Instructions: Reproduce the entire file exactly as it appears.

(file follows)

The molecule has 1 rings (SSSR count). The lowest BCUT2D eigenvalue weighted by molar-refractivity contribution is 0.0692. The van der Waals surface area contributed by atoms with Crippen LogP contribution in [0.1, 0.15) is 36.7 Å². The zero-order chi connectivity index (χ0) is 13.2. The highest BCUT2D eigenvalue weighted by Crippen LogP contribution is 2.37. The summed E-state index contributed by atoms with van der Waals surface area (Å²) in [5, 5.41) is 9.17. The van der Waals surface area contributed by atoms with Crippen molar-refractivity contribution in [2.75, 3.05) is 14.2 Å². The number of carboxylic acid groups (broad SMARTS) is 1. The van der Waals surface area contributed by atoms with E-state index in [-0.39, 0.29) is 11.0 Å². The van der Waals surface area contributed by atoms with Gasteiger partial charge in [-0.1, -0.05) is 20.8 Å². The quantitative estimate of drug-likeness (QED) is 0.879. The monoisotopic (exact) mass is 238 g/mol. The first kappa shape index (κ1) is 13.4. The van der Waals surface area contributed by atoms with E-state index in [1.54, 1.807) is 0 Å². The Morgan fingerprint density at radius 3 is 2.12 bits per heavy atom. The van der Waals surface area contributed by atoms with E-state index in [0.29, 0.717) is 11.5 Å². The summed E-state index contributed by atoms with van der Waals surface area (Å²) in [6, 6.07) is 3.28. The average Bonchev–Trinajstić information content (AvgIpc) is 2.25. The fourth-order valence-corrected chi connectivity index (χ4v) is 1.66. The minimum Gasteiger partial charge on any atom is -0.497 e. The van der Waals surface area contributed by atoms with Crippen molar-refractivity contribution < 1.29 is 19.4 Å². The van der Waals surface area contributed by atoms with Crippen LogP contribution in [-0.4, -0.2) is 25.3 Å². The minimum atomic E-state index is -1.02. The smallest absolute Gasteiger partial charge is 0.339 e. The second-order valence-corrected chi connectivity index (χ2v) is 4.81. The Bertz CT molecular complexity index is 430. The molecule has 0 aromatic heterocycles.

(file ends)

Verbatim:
The molecule has 1 rings (SSSR count). The lowest BCUT2D eigenvalue weighted by molar-refractivity contribution is 0.0692. The van der Waals surface area contributed by atoms with Crippen LogP contribution in [0.1, 0.15) is 36.7 Å². The zero-order chi connectivity index (χ0) is 13.2. The highest BCUT2D eigenvalue weighted by Crippen LogP contribution is 2.37. The summed E-state index contributed by atoms with van der Waals surface area (Å²) in [5, 5.41) is 9.17. The van der Waals surface area contributed by atoms with Crippen molar-refractivity contribution in [2.75, 3.05) is 14.2 Å². The number of carboxylic acid groups (broad SMARTS) is 1. The van der Waals surface area contributed by atoms with E-state index in [-0.39, 0.29) is 11.0 Å². The van der Waals surface area contributed by atoms with Gasteiger partial charge in [-0.1, -0.05) is 20.8 Å². The quantitative estimate of drug-likeness (QED) is 0.879. The monoisotopic (exact) mass is 238 g/mol. The first kappa shape index (κ1) is 13.4. The van der Waals surface area contributed by atoms with E-state index in [1.54, 1.807) is 0 Å². The Morgan fingerprint density at radius 3 is 2.12 bits per heavy atom. The van der Waals surface area contributed by atoms with E-state index in [0.29, 0.717) is 11.5 Å². The summed E-state index contributed by atoms with van der Waals surface area (Å²) in [6, 6.07) is 3.28. The average Bonchev–Trinajstić information content (AvgIpc) is 2.25. The fourth-order valence-corrected chi connectivity index (χ4v) is 1.66. The minimum Gasteiger partial charge on any atom is -0.497 e. The van der Waals surface area contributed by atoms with Crippen molar-refractivity contribution < 1.29 is 19.4 Å². The van der Waals surface area contributed by atoms with Crippen LogP contribution in [-0.4, -0.2) is 25.3 Å². The minimum atomic E-state index is -1.02. The smallest absolute Gasteiger partial charge is 0.339 e. The second-order valence-corrected chi connectivity index (χ2v) is 4.81. The Bertz CT molecular complexity index is 430. The molecule has 0 aromatic heterocycles.